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Fetal Medicine Posters
Monochorionic monoamniotic twins- a five year review
  1. JC Donnelly1,
  2. AM Murray1,
  3. N Burke1,
  4. FM Breathnach1,
  5. MP Geary2,
  6. C Barry2,
  7. FD Malone2
  1. 1Royal College of Surgeons in Ireland, Rotunda Hospital, Dublin, Ireland
  2. 2Rotunda Hospital, Dublin, Ireland


Aim To identify the incidence of monochorionic monoamniotic (MCMA) twins over a 5 year period in a tertiary referral centre and to assess the perinatal outcome this group.

Methods A retrospective search of ultrasound database of both electronic and paper records was performed from October 2006-October 2011. All pregnancies >12 weeks were included. Chorionicity was confirmed by histological review of placentae.

Results 359 monochorionic pregnancies were identified, 6.4% (24) were MCMA. There were 2 TRAP sequences, 2 conjoined twin pairs, 2 MCMA pairs within triplet pregnancies, 2 twin pairs with congenital anomalies. 14/24 (61%) had USS evidence of cord entanglement. Excluding conjoined twins, TRAP and triplets, there were 18 simple MCMA pairs with a loss rate after 12 weeks of 14/36 (38%), excluding congenital anomalies this was 31%. Double demise was more common. After 20 weeks, there were 4/24 IUD (15%) and after 24 weeks there were no IUDs. Maternal age range was 17-34 years,( mean 27). The mean infant birthweight was 1824g. Length of stay in NICU ranged from 3-18 days ( mean 8.3). The only neonatal death was an infant with a prenatally diagnosed congenital anomaly. The mean gestational age at delivery was 32 weeks for the liveborn twin pairs, with a 100% caesarean section rate.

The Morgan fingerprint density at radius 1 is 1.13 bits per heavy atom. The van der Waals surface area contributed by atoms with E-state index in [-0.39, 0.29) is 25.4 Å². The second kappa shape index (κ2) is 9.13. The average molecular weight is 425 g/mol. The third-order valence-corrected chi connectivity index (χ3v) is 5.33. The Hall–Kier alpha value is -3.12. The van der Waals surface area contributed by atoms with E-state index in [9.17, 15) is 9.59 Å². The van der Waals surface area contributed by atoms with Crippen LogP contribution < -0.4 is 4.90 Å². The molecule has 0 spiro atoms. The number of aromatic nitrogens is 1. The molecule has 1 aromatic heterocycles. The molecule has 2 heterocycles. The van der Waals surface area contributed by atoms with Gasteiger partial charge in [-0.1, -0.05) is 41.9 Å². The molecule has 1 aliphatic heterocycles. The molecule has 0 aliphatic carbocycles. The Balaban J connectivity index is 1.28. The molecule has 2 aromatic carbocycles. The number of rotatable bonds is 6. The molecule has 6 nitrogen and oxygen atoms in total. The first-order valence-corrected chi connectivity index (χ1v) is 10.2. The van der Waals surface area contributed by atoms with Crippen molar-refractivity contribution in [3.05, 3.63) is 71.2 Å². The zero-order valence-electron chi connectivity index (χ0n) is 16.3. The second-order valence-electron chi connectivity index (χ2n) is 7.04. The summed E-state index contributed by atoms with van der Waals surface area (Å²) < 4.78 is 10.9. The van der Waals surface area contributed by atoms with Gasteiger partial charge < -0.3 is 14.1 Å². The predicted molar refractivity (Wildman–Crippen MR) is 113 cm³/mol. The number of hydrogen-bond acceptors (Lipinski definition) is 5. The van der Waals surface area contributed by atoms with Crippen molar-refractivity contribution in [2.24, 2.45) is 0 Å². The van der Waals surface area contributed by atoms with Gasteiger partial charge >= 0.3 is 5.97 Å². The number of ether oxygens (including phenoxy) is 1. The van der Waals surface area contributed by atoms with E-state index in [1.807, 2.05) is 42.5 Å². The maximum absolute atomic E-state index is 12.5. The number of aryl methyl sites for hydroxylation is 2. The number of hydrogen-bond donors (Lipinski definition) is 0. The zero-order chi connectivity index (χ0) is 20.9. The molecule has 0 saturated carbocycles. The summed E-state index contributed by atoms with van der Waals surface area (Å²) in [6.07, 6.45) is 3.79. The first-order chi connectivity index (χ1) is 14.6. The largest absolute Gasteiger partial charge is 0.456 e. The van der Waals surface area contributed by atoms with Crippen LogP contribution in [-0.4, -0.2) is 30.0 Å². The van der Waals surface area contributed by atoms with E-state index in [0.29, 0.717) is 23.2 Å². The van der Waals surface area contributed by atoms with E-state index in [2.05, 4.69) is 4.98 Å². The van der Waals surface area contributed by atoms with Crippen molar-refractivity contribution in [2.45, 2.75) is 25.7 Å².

Conclusion Perinatal mortality is mainly a consequence of conjoined twins, TRAP, congenital anomalies and miscarriage less than 20 weeks gestation. Perinatal survival in MCMA twins managed by close ultrasound surveillance and elective delivery at 32-34 weeks is high.

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